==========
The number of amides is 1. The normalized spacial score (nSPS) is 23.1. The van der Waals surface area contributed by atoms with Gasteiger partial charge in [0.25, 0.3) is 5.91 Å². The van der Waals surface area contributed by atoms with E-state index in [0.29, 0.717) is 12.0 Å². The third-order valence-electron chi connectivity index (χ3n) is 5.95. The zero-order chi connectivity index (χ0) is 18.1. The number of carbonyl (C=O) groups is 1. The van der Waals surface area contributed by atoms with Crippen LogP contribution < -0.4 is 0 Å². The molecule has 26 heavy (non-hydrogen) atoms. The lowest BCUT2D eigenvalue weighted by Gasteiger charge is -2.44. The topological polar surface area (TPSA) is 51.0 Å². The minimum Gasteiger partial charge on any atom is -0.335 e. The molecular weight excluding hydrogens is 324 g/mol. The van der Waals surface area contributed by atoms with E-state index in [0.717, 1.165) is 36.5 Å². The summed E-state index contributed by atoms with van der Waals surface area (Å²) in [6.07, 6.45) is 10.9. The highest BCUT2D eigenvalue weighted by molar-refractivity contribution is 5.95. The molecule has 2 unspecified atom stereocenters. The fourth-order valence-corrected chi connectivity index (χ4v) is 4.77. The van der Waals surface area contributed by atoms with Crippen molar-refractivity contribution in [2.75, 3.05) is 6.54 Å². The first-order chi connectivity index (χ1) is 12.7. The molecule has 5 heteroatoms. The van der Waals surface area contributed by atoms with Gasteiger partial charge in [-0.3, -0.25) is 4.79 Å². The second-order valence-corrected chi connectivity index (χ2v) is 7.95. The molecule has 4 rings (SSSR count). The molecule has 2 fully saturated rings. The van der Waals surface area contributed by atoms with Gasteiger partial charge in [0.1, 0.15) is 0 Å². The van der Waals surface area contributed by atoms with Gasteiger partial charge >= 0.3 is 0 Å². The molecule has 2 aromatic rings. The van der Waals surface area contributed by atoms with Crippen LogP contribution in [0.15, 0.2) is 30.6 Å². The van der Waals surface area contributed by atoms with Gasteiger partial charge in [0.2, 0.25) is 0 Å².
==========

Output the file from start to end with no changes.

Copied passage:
The number of amides is 1. The normalized spacial score (nSPS) is 23.1. The van der Waals surface area contributed by atoms with Gasteiger partial charge in [0.25, 0.3) is 5.91 Å². The van der Waals surface area contributed by atoms with E-state index in [0.29, 0.717) is 12.0 Å². The third-order valence-electron chi connectivity index (χ3n) is 5.95. The zero-order chi connectivity index (χ0) is 18.1. The number of carbonyl (C=O) groups is 1. The van der Waals surface area contributed by atoms with Crippen LogP contribution < -0.4 is 0 Å². The molecule has 26 heavy (non-hydrogen) atoms. The lowest BCUT2D eigenvalue weighted by Gasteiger charge is -2.44. The topological polar surface area (TPSA) is 51.0 Å². The minimum Gasteiger partial charge on any atom is -0.335 e. The molecular weight excluding hydrogens is 324 g/mol. The van der Waals surface area contributed by atoms with E-state index in [0.717, 1.165) is 36.5 Å². The summed E-state index contributed by atoms with van der Waals surface area (Å²) in [6.07, 6.45) is 10.9. The highest BCUT2D eigenvalue weighted by molar-refractivity contribution is 5.95. The molecule has 2 unspecified atom stereocenters. The fourth-order valence-corrected chi connectivity index (χ4v) is 4.77. The van der Waals surface area contributed by atoms with Crippen molar-refractivity contribution in [2.75, 3.05) is 6.54 Å². The first-order chi connectivity index (χ1) is 12.7. The molecule has 5 heteroatoms. The van der Waals surface area contributed by atoms with Gasteiger partial charge in [-0.3, -0.25) is 4.79 Å². The second-order valence-corrected chi connectivity index (χ2v) is 7.95. The molecule has 4 rings (SSSR count). The molecule has 2 fully saturated rings. The van der Waals surface area contributed by atoms with Gasteiger partial charge in [0.1, 0.15) is 0 Å². The van der Waals surface area contributed by atoms with Gasteiger partial charge >= 0.3 is 0 Å². The molecule has 2 aromatic rings. The van der Waals surface area contributed by atoms with Crippen LogP contribution in [0.15, 0.2) is 30.6 Å². The van der Waals surface area contributed by atoms with Gasteiger partial charge in [0.2, 0.25) is 0 Å².